The heart of the Luke Society clinic is to serve those who cannot afford quality health care. Many of the people living in villages have no access to government health care, so they travel, sometimes hundreds of miles, to come to the Luke Society clinic. Unlike a government hospital, when the patients come for an x-ray at the Luke Society, they pay only the cost of the film, around $2.00. A low quality x-ray at the government hospital would include the cost of film, developing, the equipment, the electricity, etc, raising the price far above what most can pay. Even then, the quality is so poor that most doctors cannot read them.
Dr. Oroszi's commitment to the Reformed Church led him to develop a program to include all area churches. The local leadership backed the program, which gives free or subsidized care to area believers, whether Reformed, Catholic or Orthodox.
In August, 2003, the Luke Society clinic decided to take a step further to reach the poor areas in the Transcarpathia region. In the nearby town of Vilok, the Luke Society, with help from SARA (an organization in the United States) and HALM (an organization based out of Holland), opened a satellite clinic under the care of Dr. Ivan Blinda. The same level of quality medical and personal care is applied at this clinic. Just recently, a patient from a village came into the clinic, was warmly welcomed to the clinic and got an appointment with a doctor. He said, "I haven't seen a doctor yet, but my heart is already better!"
In just two years, God has richly blessed the satellite clinic in Vilok. When the clinic first opened, the doctors were seeing 35 patients a month. They are now seeing 100 patients a week and are soon to celebrate their 5,000th patient! Dr. Blinda tells us these statistics with a broad grin and excitement in his voice. "If you don't do this work with joy, you do it in vain," he says.
Recently, a man came into the clinic late in the day, needing to see a doctor. He apologized for being late, but told the receptionist that he would wait until midnight if he had to. When asked why he came to this clinic he said, "At this clinic, you listen to me, you help me, and you are there for me. At the hospital, I was turned away because I didn't know Ukrainian."
Because the Transcarpathian region is so diverse, many languages are native to the people there. Dr. Blinda is careful to schedule the staff so that language barriers are minimized. Those speaking Ukrainian, Hungarian or Russian can find help at the clinic.
Despite the discouraging situation at the government hospital, Dr. Blinda continues to work there part time as a pediatrician. "It is very important for the children there to have constant care," he says. It is that passion for the person in the patient that keeps Dr. Blinda dedicated to the work at the Luke Society clinic also. "At the government hospital, the patient is there for the doctor, but the doctor isn't there for the patient," he says. "The doctor has no interest in the patient as a person, so he will just write a prescription and send him away."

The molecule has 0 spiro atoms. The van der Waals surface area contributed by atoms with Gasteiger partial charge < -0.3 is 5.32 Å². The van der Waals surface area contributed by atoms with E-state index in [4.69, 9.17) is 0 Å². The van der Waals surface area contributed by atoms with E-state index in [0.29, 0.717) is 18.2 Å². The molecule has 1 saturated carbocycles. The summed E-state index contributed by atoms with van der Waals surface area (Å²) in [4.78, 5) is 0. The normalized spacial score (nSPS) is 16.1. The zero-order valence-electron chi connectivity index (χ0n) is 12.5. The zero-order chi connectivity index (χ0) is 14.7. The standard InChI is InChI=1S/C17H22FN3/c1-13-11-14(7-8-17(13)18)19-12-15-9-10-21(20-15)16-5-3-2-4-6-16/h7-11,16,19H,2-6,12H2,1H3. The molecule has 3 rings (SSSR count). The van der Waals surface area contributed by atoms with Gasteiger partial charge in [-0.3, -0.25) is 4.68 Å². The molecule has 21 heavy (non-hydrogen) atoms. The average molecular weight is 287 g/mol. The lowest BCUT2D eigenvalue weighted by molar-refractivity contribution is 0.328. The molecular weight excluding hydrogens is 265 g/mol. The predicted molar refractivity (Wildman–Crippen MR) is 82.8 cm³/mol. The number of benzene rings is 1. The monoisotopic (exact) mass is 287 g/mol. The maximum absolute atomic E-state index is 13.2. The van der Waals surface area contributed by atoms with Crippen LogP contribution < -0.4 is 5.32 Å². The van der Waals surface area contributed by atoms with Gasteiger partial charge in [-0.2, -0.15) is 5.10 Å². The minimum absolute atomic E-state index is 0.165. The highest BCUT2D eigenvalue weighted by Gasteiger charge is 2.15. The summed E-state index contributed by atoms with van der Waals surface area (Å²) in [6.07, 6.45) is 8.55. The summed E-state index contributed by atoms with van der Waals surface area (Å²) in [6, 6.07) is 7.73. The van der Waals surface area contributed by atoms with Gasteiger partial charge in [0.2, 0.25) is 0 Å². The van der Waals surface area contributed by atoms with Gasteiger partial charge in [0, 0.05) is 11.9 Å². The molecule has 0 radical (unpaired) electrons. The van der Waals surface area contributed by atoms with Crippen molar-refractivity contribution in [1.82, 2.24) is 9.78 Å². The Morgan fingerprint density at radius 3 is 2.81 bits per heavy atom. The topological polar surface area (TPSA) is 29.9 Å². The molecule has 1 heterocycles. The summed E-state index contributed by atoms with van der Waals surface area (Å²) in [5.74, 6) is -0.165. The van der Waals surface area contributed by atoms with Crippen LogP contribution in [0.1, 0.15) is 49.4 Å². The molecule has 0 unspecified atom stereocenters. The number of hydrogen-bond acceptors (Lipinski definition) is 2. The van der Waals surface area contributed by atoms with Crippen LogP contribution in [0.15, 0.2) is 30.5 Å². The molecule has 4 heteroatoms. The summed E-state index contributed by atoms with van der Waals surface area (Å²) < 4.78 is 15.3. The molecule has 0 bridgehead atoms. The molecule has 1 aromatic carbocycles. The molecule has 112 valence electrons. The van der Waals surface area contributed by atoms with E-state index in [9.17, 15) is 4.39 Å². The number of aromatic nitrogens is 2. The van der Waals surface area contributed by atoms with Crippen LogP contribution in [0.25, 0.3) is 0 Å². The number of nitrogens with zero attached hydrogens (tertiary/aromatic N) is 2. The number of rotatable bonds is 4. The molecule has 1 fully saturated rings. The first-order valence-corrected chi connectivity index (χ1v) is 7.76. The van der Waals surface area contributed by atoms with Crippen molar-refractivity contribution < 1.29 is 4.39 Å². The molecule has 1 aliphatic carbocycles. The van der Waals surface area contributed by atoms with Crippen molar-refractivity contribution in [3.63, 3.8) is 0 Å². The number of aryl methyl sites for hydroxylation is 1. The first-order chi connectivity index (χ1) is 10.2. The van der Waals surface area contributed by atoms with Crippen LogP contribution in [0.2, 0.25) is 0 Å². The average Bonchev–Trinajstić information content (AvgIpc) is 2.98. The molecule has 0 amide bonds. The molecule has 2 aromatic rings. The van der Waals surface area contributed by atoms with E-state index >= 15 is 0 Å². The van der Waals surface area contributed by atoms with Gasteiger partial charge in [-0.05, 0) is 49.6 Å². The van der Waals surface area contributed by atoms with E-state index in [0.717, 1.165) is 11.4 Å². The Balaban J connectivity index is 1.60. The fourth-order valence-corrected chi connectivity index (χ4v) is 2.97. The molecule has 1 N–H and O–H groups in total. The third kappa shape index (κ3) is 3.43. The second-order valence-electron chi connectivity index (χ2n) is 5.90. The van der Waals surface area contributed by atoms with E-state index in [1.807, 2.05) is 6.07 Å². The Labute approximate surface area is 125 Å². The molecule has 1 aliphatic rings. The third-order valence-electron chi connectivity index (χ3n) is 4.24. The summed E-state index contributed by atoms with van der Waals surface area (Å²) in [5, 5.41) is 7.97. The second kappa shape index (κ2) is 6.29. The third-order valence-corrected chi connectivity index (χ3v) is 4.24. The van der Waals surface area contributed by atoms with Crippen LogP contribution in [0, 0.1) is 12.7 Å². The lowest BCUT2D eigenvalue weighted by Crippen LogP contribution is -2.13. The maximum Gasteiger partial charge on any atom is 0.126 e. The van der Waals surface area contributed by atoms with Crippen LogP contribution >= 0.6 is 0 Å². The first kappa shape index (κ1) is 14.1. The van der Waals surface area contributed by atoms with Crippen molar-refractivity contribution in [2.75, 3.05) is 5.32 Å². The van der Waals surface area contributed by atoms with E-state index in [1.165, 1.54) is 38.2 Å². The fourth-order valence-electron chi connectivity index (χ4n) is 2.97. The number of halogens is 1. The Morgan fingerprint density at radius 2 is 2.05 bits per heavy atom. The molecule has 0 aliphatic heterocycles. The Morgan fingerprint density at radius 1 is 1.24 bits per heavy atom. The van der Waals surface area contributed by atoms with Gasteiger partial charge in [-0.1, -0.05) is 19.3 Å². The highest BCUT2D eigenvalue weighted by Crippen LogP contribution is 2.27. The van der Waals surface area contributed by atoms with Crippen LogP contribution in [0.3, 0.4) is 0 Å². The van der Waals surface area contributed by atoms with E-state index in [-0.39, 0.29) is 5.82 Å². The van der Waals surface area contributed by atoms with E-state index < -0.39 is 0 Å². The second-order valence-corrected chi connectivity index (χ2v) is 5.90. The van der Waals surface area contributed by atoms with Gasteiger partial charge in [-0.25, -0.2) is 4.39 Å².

Dr. Blinda can be counted among the people with high hopes for the new government under Viktor Yushchenko. "The situation is getting more critical because people aren't coming in from the villages for health care," Dr. Blinda says. "This is especially critical for the children because helpless children cannot help themselves."
If there is not a change in government health care, Ukraine will soon experience a significant shortage of doctors and other medical staff. "Already, 70% of the doctors in the neighboring village have left Ukraine for Hungary," Dr. Blinda says. The healthcare system in Hungary is more efficient and medical staff wages are higher. "I have been asked to work in a hospital in Hungary, but I know it is God's will for me to stay and help the poor people here."
It is difficult to stay behind when his colleagues are leaving. Dr. Blinda credits Dr. Oroszi for mentoring him in continuing to provide health care to the poor in Vilok. "There are many times when I have wanted to give up, but Pal always helps me get back on track," says Dr. Blinda. "Everyone should have a mentor like Pal in their life."
The area where the Luke Society clinics are is an area rooted in the past. The acts of communism still haunt their very-recent past. They can't forget what it was like to be under the socialist regime, what it was like to be liberated and how they are now struggling to improve their country. But despite their past, these people have hearts full of hope. Hope in a new government that is leaning toward western ideals. Hope that their families will one day thrive on this land. And thanks to Dr. Oroszi, Dr. Vacko, Dr. Blinda, and so many others, these people have hope granted to them through knowledge of the saving grace of Jesus Christ.